Article | Marighella beyond the canvases, by Carlos Malaguti

We kill the boss! Marighella is dead! It was with this phrase, sung in a celebratory tone, that journalist Rose Nogueira, a militant of the Ação Libertadora Nacional (ALN) and then imprisoned for her political activities, learned of the execution of Carlos Marighella, leader of the organization in which she participated.

Despite the scheduled and celebrated execution, Marighella was buried as a pauper in São Paulo. His body was taken to the capital of Bahia just 10 years later, in 1979, when his family managed to recover and move his bone remnants.

This is not an unusual story of the Brazilian military dictatorship, but when it comes to the mythical figure of Marighella, the existence of a well-connected plan to erase her image, known and feared, is evident.

:: “People see in Marighella’s fight as her fight in Brazil today”, says Wagner Moura ::

From his youth writing poetry in Salvador to the Constituent Congressman in 1946 and, later, a leader of the urban guerrillas, Marighella was a thinker of the politics of his time.

Among the many passages of the character through the effervescent 20th century, described by journalist Mário Magalhães in a book based on the film, director Wagner Moura chose his experience after the 1964 coup until his execution by the military dictatorship, five years later, to portray in the film: the clipping puts many of the spotlights on the electrifying action narrative, with a focus on the guerrilla facet of Marighella.

The option, however, did not cloud the complexity of the protagonist, who is also shown as a caring father, a strategist who analyzes reality and recalculates steps. The approach seems to move away from the common interpretations that understand the defenders of the armed route as adventurers or as characters immune to crises.

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Around the Marighella de Moura, gather those who share the same conviction as the guerrilla leader. The production guarantees, in the core of coexistence of the protagonist, militants who move from the factory floor to university corridors, men and women of different age groups and – which is possibly the most commented choice of the director – the option to blacken the portrayed characters, making the racial issue emerge not only in the choice of Seu Jorge to play the character, but also in the presentation of Marighella’s religiosity as Oxossi’s son.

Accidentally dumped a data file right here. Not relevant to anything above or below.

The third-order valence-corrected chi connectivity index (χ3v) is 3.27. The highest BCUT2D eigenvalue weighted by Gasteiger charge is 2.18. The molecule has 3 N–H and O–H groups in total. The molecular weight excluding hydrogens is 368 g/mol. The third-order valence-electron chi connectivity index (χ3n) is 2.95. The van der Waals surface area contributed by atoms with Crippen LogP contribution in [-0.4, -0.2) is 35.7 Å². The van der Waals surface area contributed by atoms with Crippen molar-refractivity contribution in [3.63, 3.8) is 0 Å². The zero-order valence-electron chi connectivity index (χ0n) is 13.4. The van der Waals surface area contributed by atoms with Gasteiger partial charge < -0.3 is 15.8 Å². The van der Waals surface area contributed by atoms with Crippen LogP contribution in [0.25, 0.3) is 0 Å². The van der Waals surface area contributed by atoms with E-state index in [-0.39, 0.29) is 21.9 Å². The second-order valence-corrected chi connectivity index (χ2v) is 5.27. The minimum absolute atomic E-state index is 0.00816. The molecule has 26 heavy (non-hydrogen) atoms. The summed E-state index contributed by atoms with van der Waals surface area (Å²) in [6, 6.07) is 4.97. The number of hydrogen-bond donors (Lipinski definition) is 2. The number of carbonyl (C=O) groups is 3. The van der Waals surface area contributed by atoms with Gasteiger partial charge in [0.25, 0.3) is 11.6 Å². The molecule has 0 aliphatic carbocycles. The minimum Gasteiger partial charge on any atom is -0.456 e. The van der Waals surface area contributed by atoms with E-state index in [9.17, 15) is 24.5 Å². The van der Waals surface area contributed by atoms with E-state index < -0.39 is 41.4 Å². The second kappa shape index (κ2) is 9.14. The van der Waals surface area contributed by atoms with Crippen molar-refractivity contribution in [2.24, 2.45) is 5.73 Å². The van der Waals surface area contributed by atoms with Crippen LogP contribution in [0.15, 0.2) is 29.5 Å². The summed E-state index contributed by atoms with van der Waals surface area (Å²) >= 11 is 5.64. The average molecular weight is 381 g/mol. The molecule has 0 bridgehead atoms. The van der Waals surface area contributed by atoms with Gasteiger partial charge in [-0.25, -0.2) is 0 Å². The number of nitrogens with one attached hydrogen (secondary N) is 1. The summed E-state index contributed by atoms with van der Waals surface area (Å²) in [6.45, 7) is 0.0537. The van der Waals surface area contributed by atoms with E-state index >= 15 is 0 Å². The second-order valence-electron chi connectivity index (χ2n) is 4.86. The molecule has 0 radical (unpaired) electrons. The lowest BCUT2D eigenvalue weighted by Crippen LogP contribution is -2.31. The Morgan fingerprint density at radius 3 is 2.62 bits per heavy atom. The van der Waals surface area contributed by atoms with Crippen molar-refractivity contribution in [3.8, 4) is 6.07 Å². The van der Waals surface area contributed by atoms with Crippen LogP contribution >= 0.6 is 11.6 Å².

Religiosity even becomes a separate theme with the presence of Evangelical Pastor Henrique Vieira as one of the Catholic priests who supported the ALN.

Furthermore, Moura’s film goes beyond giving visibility to its main character and also seeks to establish a relationship between past and present in the insistent permanence of agents of the Brazilian State in the use of repression as a form of social control of the poorest populations. The scene in which police officer Lúcio, inspired by police officer Sérgio Fleury, tortures and kills two young black men in an abandoned lot is emblematic.

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The concern to present agents of repression acting against groups far from political militancy is commendable for deconstructing the hegemonic memory that the Dictatorship would only have fought organized groups. At the same time, it also points to the continuation of the genocide of the black population in Brazil, victim of the structural racism that continues to kill young black people in the Brazilian peripheries.

In this way, the production seems to respond to a set of criticisms directed at the more restrictive views of previous films on the subject. These are responses from the present that beckon a future of political clash and disputes over signs that are currently co-opted by the right: the flag, the anthem, nationalism, the definition of legitimate and non-legitimate religiosities, the political role of women (although there is a need for a caveat about the secondary role of Clara Charf in the plot).

Along with the also recent Nighthawk (2019), Marighella seems to establish herself in an arena of national cinema that claims other perceptions about our Brazilianness: resistant, insurgent and distant from the widely propagated idea about cordiality as a condition of those born in this nation.